10. The Discovery and Application of Bacteriophage Receptor Binding Proteins [Download]

    Title: The Discovery and Application of Bacteriophage Receptor Binding Proteins
    Creator: Simpson, David James
    Description: Bacteriophages are considered to be the most abundant and potentially the most diverse form of life on earth. Phage receptor binding proteins (RBPs), which allow phages to specifically target their host bacteria, consequently represent a massive diversity of bacterial targeting proteins. These RBPs can bind to bacteria with strong affinity and show considerable resistance to proteases and detergents. In recent years, a number of new technologies have been developed for pathogen detection through the attachment of RBPs to surfaces or beads. This thesis describes new techniques that take advantage of these proteins that act as surrogate antibodies. Recent years have seen a resurgence in bacteriophage research, often in the form of phage therapy, due to the recent rise in antibiotic resistance. However, bacteriophage RBPs remain difficult to identify based on homology alone due to their considerable diversity. While these proteins share a trimeric structure, they can be very dissimilar on the sequence level. In order to further exploit the use of RBPs, I have developed an assay for discovering RBPs using phage genome expression libraries and protein screens to identify binding partners that recognize the host bacterium. Briefly, the phage DNA is sheared and ligated into an expression library, this library is transferred to a nitrocellulose membrane where the colonies are induced to express the inserts, the cells are then lysed and the membrane is probed with the host bacteria. When the Salmonella enterica serovar Typhimurium phage P22 was screened using this assay, Gp9 was the only RBP discovered, confirming previous predictions that this is the sole RBP encoded by this phage. I then examined the Escherichia coli O157:H7 typing phage 1 using this assay and identified a previously undescribed RBP, Gp145. This general approach has the potential to assist in the identification of RBPs from other relevant bacteriophages. In previous studies the bacteriophage P22 RBP has also been shown to be able to reduce colonization of S. Typhimurium in chickens. In order to exploit this finding further, the protein was expressed in plants with the aim of creating an inexpensively produced selective antimicrobial feed. An elastin like polypeptide (ELP) tag was added to the P22 RBP to increase expression of the protein in Nicotiana benthamiana. This thesis demonstrates that the RBP containing plant extract was capable of capturing S. Typhimurium on a nitrocellulose membrane, and moderately reducing the ability of S. Typhimurium to colonize chickens. RBPs bind bacteria with high affinity, to make use of this trait in a diagnostics-based platform, the cellulose binding module CBM9, that enables proteins to bind to paper, was added to Gp9 and Gp145. The N-terminally tagged Gp9 and Gp145 constructs were spotted on paper and are able to capture S. Typhimurium and E. coli O157:H7, respectively on paper. Gp145 was further characterized and shown to bind to the lipopolysaccharide of E. coli O157:H7 and interestingly also binds to S. Typhimurium, likely through a protein receptor. Taken together, these results demonstrate that RBPs represent an exciting new technology for microbial detection and treatment which are inexpensive, easy to use and readily scalable.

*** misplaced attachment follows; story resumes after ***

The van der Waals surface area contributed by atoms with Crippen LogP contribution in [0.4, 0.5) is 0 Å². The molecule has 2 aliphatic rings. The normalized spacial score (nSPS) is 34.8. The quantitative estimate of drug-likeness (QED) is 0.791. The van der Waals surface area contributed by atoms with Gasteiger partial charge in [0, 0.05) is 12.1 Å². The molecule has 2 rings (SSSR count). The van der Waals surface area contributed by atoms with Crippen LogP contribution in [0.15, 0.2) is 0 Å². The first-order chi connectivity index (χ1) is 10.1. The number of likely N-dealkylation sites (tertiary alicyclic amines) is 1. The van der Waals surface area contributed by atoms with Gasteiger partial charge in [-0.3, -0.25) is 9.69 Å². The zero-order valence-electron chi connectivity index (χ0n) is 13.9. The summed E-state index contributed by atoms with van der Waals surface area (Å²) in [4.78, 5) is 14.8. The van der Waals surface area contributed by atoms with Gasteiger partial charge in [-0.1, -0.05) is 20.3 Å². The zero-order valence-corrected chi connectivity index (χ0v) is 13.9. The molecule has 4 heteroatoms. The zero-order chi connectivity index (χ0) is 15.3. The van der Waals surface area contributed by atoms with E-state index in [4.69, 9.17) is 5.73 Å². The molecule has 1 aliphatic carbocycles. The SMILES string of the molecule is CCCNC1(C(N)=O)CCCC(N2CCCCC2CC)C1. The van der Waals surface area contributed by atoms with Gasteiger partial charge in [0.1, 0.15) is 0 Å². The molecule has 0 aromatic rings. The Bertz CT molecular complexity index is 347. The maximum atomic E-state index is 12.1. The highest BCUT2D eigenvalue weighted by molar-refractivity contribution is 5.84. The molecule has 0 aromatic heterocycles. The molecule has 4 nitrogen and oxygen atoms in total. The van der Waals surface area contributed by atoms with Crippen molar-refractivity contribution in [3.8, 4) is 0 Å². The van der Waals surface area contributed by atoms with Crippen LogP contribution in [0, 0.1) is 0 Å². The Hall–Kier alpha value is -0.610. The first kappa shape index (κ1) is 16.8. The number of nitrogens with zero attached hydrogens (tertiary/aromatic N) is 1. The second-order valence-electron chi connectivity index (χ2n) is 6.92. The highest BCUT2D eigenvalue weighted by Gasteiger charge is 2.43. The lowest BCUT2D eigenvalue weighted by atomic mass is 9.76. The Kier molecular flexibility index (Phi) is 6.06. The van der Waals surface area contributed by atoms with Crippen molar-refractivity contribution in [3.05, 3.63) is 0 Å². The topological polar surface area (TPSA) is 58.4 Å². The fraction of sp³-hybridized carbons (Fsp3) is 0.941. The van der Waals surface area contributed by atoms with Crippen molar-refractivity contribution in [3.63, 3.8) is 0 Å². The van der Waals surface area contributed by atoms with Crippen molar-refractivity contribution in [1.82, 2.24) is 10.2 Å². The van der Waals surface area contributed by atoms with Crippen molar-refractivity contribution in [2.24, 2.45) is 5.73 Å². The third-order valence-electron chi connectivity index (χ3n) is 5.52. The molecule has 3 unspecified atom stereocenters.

Subjects: Bacteriophage, Receptor Binding Protein, Salmonella